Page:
Posts Tagged ‘damage’

So now there’s a new “red box set,” a simplified version of the current edition of the D&D game.  Somehow, I don’t see this one sparking the same revolution that the original 1983 Basic D&D box set did.  Needless to say (?), my gaming blog is named for the original, but the contrast between story gaming and tactical wargaming is even starker when the current product is considered.

Managing Big Conflicts in Sorcerer

With every PC and NPC sorcerer having at least one demon, combat scenes in Sorcerer tend to involve a lot of characters, and all the demons are role-played as separate characters.  Our first few conflicts felt quite unmanageable, and a lot got overlooked.  Now at the end of our second full Sorcerer game (about 12 sessions total), we finally feel like we’ve had a major conflict that went smoothly.  Here’s how we did it.


  • Cards numbered 1 thru 15. Red on one side, blue on the other. After initiative order is determined, give everyone a numbered card showing their initiative rank – red side up.  Now everyone takes their turn in order.  As characters act OR roll full defence, turn their card over. This helps to track initiative order as well as who has given up their action to defend themselves.
  • Build dice pools from different coloured dice, for:
    • stats
    • ad hoc bonuses
    • carried-over victories
  • Immediately after winning an opposed action, put dice for carryover-able victories on the chr sheet, so next round you will remember you have them.
  • For tracking damage of NPCs and Demons without chr sheets, we used post-it notes: Stamina, Next-action dmg and Lasting dmg.
  • Don’t get hypnotized into attack-attack-attack, not everything is a fight to the death.  Each new round, consider the motivations of each chr.   Some of them are just trying to escape, rescue a hostage, destroy or capture an item, restrain someone, etc. etc.   Some of them aren’t invested and would rather break and run.

We also realized that we were doing a couple things wrong, but I don’t think I need to go into that here.  If you too are having trouble figuring out how to apply Sorcerer’s mechanics in all situations, you’re not alone.  The rulebook is not organized for quick reference, and some points have been redacted or changed since publication.  In my next post, I’ll go over some realizations and talk about some house rules that we’ll be implementing for our next game.


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(10th chapter in a “book” of thoughts and learnings from a GM who is studying Ron Edwards’ game of Sorcerer in preparation for his first game)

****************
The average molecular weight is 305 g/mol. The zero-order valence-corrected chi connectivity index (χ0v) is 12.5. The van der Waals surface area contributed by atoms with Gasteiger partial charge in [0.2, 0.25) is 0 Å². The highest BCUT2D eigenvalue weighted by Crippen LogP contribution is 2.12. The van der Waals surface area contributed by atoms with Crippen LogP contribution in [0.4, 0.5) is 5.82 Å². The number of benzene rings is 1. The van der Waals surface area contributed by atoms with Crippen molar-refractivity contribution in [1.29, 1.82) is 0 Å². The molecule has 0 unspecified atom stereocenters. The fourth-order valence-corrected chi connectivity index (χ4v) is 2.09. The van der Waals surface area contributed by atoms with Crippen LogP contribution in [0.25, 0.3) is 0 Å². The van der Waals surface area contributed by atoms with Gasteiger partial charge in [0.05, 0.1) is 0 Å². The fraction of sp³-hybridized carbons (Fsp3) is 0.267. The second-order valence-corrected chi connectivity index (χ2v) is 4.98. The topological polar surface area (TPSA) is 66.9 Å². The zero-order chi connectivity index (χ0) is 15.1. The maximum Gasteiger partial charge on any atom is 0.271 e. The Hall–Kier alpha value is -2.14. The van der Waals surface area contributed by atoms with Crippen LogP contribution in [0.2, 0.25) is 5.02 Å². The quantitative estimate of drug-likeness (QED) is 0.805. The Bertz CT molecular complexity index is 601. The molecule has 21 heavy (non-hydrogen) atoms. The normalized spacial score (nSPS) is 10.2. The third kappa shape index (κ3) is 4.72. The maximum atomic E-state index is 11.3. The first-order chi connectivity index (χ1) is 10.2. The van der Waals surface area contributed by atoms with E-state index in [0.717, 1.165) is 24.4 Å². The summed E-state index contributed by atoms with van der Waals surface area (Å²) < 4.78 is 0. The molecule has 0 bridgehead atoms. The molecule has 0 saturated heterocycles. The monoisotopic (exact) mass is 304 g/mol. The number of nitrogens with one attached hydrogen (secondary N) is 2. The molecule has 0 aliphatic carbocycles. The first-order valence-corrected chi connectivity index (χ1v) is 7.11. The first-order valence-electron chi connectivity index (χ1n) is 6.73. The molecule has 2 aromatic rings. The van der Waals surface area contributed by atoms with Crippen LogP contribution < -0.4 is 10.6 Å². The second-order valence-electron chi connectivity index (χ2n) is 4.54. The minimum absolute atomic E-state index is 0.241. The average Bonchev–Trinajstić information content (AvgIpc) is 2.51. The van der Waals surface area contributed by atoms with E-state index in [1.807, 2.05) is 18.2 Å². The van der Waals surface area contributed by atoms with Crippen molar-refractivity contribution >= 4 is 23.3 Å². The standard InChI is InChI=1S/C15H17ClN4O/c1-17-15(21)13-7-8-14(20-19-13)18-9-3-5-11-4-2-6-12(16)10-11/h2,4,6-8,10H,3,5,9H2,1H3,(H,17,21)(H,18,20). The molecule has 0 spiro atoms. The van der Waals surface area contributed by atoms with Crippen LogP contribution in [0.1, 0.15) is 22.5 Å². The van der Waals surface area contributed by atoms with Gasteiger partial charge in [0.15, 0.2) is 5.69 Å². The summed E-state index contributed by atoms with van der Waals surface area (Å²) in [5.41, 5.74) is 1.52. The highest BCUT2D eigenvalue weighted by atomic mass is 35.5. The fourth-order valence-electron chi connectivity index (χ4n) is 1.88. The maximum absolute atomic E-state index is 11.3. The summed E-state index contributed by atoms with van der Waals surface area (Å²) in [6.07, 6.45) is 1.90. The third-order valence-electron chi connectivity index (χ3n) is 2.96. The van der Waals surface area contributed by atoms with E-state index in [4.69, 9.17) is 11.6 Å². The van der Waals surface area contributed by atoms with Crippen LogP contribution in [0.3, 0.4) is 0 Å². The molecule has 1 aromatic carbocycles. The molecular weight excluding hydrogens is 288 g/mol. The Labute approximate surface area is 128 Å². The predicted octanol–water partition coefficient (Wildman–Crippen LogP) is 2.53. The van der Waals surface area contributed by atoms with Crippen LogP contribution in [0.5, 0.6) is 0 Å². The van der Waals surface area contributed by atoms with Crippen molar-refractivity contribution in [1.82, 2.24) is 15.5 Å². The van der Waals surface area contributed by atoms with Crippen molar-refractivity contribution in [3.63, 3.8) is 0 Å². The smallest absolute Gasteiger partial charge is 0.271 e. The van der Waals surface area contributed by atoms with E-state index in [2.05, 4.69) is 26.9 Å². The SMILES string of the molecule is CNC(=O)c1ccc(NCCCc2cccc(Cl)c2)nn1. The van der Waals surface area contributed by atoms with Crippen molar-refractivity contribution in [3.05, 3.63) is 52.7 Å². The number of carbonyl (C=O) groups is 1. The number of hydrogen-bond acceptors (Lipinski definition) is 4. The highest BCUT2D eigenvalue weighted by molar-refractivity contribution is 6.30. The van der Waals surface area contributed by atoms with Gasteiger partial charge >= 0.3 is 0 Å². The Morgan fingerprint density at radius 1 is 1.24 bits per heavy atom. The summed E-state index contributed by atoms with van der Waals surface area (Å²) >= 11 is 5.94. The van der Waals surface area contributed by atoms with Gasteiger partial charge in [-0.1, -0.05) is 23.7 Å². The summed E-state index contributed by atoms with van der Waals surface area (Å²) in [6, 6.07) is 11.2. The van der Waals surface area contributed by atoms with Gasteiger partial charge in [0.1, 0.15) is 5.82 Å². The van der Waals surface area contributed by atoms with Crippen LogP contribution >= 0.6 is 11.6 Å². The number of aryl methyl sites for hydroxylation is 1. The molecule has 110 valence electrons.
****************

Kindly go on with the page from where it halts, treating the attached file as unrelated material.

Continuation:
We had our Sorcerer planning session on Tuesday, and it went great.  In the coming days I’ll be sharing our One-Sheet and excellent characters, backstories and kickers.  For today, here is the last of the posts that I wrote while re-reading the rulebooks and trolling The Forge to develop a GM’s level understanding of the game.

-Johnny 0.

Damage Dice

The whole combat, damage and penalties thing was a bit confusing for me at first. Ron explains it forwards. I’d prefer it explained backwards…:

Damage, like everything else, is counted in “dice.” If you have 2 damage, then you suffer a 2-dice penalty to all scores (Stamina, Will and Lore) for as long as the damage persists.

How long does damage persist? There are two types of damage: “next-action” and “lasting.”. When you take a hit in combat, you’ll usually take a bit of both types (according to the Damage Table on pg.107).

  • “Next-action” damage applies as a penalty to your next action, after which it goes away. Think of it as you being momentarily disoriented after being injured in the fight.
  • “Lasting” damage persists until you get a chance to rest, after which it is halved. The remaining half of your lasting damage sticks around for a few days or weeks, to be determined by the GM and commensurate with the type of injuries you’ve received.

How much damage does an attack do? Take the number of victories of the attack and look it up on the Damage Table (pg.107). For example, attacking with fists does X next-action damage and 1 lasting damage, where X is the number of victories rolled.

How will we track two types of damage? See the paperclip method and the two-zones method, described on pg.109. To my players: given our small table, I recommend the former.

How many hit points do I have? Look at your Stamina score. While your total damage (next-action + lasting) exceeds your Stamina, “pain incapacitates movement or action,” but you still have options. If total damage exceeds 2x Stamina, you are “stunned into helplessness.” Notice there’s no explicit point at which death occurs. That’s a post for another day.

I hope that gives you a conceptual grasp of Sorcerer’s damage system. It’s not the whole story, but it should set you up to get more out of the rulebook’s Chapter 6. Go read it now.

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